The current development of our inshore and offshore areas are extending rapidly in a way that fishing is just a part. The current proposal by Crown Estates to have some eighteen sites (November 2018) for floating wind turbines further explains the gradual development of our territorial sea.
A Short Summary of Fisheries Methods Inshore and Offshore
Like so many things our current fisheries methods and the regulations affecting them in the territorial sea have grown rapidly since the Second World War.
Initially the UK’s approach to our inshore and offshore areas was to rely on the “cannon shot” rule so the areas beyond land were divided between 3 nm and then up to 6 nm (now 6 nm and 6 nm or 12 nm combined).
The ten original Inshore Fisheries and Conservation Authorities were established by statute and bylaw specifically to regulate fishing. The original concerns being:
(a) balancing the conflicting needs of different types of fishing so as to preserve the fishing grounds. In many areas that meant balancing those crabbing for a living against those trawling but the trawls could damage the pots
(b) allowing certain areas and certain times for fish stocks to breed and develop
(c) protecting inshore waters from overseas boats with greater capacity to catch and/or “hoover up”.
The UK’s membership of the European Community led to those fish stocks being controlled under the EC Common Fisheries Policy. It has in fact been Europe where a good deal of the environmental rules have been negotiated in addition to management of fisheries stock.
With these changes and developments whether European or UK regulations on fishing increased rapidly to the point where the Ministry of Agriculture Fisheries & Food (as they then were) prepared a two volume “blue book” on “Sea Fisheries Legislation & Guide to Enforcement” for its officers. However, regulations change so quickly as did development that the blue book could not keep up and was taken over by the use of the web.
Oddly as part of this arrangement in 2009 the Marine & Coastal Access Act was passed (MACAA) which resulted in a re-organising of the original fisheries committees (“IFCA’s”) in to ten Inshore Fisheries areas. Although increasingly those committees turning a balance of officers, local politicians and fishermen have fallen under the control of the Marine Management Organisation which effectively assist with training of members. The old 3 nm and 6 nm became replaced in cases by 6 nm and 12 nm which itself as a consequence of European states extending their inshore and offshore fisheries areas around that coast.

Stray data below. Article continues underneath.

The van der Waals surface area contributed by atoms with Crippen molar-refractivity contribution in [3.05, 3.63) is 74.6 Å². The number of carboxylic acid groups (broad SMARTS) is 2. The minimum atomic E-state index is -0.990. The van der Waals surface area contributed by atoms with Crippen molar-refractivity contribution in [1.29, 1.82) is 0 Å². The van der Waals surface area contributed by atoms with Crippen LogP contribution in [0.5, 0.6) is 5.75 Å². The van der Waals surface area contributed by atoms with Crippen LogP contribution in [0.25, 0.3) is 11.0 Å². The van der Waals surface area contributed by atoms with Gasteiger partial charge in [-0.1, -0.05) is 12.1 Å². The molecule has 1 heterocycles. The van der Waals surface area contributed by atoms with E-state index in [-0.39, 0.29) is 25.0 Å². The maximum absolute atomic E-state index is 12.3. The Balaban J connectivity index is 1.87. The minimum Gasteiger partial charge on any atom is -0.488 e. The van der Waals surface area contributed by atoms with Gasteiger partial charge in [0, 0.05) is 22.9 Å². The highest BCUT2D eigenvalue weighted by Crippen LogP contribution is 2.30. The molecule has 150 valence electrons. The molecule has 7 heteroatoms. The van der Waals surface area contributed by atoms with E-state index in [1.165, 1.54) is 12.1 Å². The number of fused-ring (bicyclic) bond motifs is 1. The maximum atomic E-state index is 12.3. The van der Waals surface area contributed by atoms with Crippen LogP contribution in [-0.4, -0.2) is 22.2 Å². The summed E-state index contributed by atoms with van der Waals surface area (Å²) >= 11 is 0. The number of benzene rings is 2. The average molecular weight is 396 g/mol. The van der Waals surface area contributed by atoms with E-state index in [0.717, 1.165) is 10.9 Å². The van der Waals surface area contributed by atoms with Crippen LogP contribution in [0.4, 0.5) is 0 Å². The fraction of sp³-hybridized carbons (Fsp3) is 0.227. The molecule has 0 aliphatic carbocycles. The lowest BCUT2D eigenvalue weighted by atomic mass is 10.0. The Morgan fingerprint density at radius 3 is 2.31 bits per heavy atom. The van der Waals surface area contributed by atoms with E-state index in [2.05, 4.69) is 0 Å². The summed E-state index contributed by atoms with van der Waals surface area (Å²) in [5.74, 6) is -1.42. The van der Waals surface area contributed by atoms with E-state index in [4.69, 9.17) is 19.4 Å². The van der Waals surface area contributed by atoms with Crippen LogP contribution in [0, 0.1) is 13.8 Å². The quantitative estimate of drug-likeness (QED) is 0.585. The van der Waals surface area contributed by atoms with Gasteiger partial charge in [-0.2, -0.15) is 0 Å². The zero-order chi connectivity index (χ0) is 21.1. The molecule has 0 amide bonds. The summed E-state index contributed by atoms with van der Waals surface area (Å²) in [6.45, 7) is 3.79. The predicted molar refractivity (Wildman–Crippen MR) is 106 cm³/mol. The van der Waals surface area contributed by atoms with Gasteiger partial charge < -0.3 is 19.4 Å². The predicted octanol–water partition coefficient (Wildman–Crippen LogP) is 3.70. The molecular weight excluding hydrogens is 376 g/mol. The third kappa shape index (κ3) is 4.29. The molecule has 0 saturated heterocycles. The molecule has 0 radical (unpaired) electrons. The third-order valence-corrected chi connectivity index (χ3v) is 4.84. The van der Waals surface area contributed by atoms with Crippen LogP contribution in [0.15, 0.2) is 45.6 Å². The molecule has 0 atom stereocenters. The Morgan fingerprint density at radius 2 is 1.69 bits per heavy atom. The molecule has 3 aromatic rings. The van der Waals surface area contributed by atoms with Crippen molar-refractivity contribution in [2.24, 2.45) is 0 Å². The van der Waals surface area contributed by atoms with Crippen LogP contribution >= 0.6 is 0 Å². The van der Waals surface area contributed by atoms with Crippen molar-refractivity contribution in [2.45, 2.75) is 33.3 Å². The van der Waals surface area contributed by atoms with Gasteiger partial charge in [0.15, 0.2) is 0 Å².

Though the original North and South Wales areas all consolidated post devolution in just one controlled by WAG.
There has developed different types of fishing by different boats of different sizes together with a need to keep certain areas free and safe so juvenile fish or crab can spawn and develop. The effect initially by a gentlemen’s agreement but now by bylaw has resulted in areas:
(a) for crabbing only
(b) for trawling only
(c) for nursery areas for fish stocks
(d) areas which have been so over fished that fishing is restricted or prevented to enable stocks such as haddock to repair.
But there are new demands over the same sea areas. Increasingly hobby fishermen or hobby boaters or those who simply want to dive and see what is increasingly being called the “reef”. This takes us back to the Marine & Coastal Access Act 2009. From it marine protected areas (“MPA’s) the use of the word reef with quite a different understanding and its use when discussing coral reefs given the southern hemisphere. Off my home village we now have the Eddistone reef (offshore), Plymouth Sound to Bigbury Bay reef (inshore) and West Rutts to Start Point (inshore). With them comes the European Commission Directives and Sites of Community Importance (“SCI”) but to preserve those areas the MMO using its powers granted to it under the 2009 Act are now actively restricting the size of vessels, what it can do and when within our inshore and offshore areas. It is therefore common for demersal toeing gear and controlled both by effort and time. Typically with many identified areas demersal trawls to be used by a vessel no more than 100 kw whilst vessels using scallop dredges are limited equally to have engines no more than 100 kw using no more than two toe bars. The smallest vessels are now required to keep a record of their catch and operations in the knowledge that the MMO and/or the IFCA’s can from their land bases observed by satellite what each vessel is doing and when.
Meanwhile the amount which can be caught where, when, in what way and by who itself becomes increasingly measured as the Fish Producer Organisation case  EWHC 1959 explains.
More to follow.
7 February 2019